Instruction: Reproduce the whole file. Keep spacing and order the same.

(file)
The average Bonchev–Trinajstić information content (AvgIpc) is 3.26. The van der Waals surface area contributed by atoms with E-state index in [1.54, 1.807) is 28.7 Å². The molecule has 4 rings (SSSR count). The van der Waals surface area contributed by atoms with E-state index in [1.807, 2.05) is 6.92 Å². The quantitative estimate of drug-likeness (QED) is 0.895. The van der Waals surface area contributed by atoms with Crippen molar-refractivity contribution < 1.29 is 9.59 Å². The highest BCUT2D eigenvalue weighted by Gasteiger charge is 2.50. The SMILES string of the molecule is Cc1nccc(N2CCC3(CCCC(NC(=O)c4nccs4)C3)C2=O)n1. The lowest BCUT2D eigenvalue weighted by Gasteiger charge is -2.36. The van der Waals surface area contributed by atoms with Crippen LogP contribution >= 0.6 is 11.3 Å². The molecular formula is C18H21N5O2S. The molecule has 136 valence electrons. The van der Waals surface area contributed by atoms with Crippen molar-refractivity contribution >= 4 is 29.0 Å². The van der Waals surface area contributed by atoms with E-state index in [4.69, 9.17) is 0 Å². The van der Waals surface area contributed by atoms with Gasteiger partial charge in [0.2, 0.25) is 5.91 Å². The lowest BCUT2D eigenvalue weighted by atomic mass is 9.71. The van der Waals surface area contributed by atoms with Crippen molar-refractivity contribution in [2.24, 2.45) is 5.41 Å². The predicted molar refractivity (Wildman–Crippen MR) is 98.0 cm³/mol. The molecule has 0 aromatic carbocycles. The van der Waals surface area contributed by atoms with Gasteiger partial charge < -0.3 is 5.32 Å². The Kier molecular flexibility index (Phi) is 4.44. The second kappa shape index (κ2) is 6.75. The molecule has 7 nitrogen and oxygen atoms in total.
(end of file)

The average Bonchev–Trinajstić information content (AvgIpc) is 3.26. The van der Waals surface area contributed by atoms with E-state index in [1.54, 1.807) is 28.7 Å². The molecule has 4 rings (SSSR count). The van der Waals surface area contributed by atoms with E-state index in [1.807, 2.05) is 6.92 Å². The quantitative estimate of drug-likeness (QED) is 0.895. The van der Waals surface area contributed by atoms with Crippen molar-refractivity contribution < 1.29 is 9.59 Å². The highest BCUT2D eigenvalue weighted by Gasteiger charge is 2.50. The SMILES string of the molecule is Cc1nccc(N2CCC3(CCCC(NC(=O)c4nccs4)C3)C2=O)n1. The lowest BCUT2D eigenvalue weighted by Gasteiger charge is -2.36. The van der Waals surface area contributed by atoms with Crippen LogP contribution >= 0.6 is 11.3 Å². The molecular formula is C18H21N5O2S. The molecule has 136 valence electrons. The van der Waals surface area contributed by atoms with Crippen molar-refractivity contribution >= 4 is 29.0 Å². The van der Waals surface area contributed by atoms with E-state index in [4.69, 9.17) is 0 Å². The van der Waals surface area contributed by atoms with Gasteiger partial charge in [0.2, 0.25) is 5.91 Å². The lowest BCUT2D eigenvalue weighted by atomic mass is 9.71. The van der Waals surface area contributed by atoms with Crippen molar-refractivity contribution in [2.24, 2.45) is 5.41 Å². The predicted molar refractivity (Wildman–Crippen MR) is 98.0 cm³/mol. The molecule has 0 aromatic carbocycles. The van der Waals surface area contributed by atoms with Gasteiger partial charge < -0.3 is 5.32 Å². The Kier molecular flexibility index (Phi) is 4.44. The second kappa shape index (κ2) is 6.75. The molecule has 7 nitrogen and oxygen atoms in total.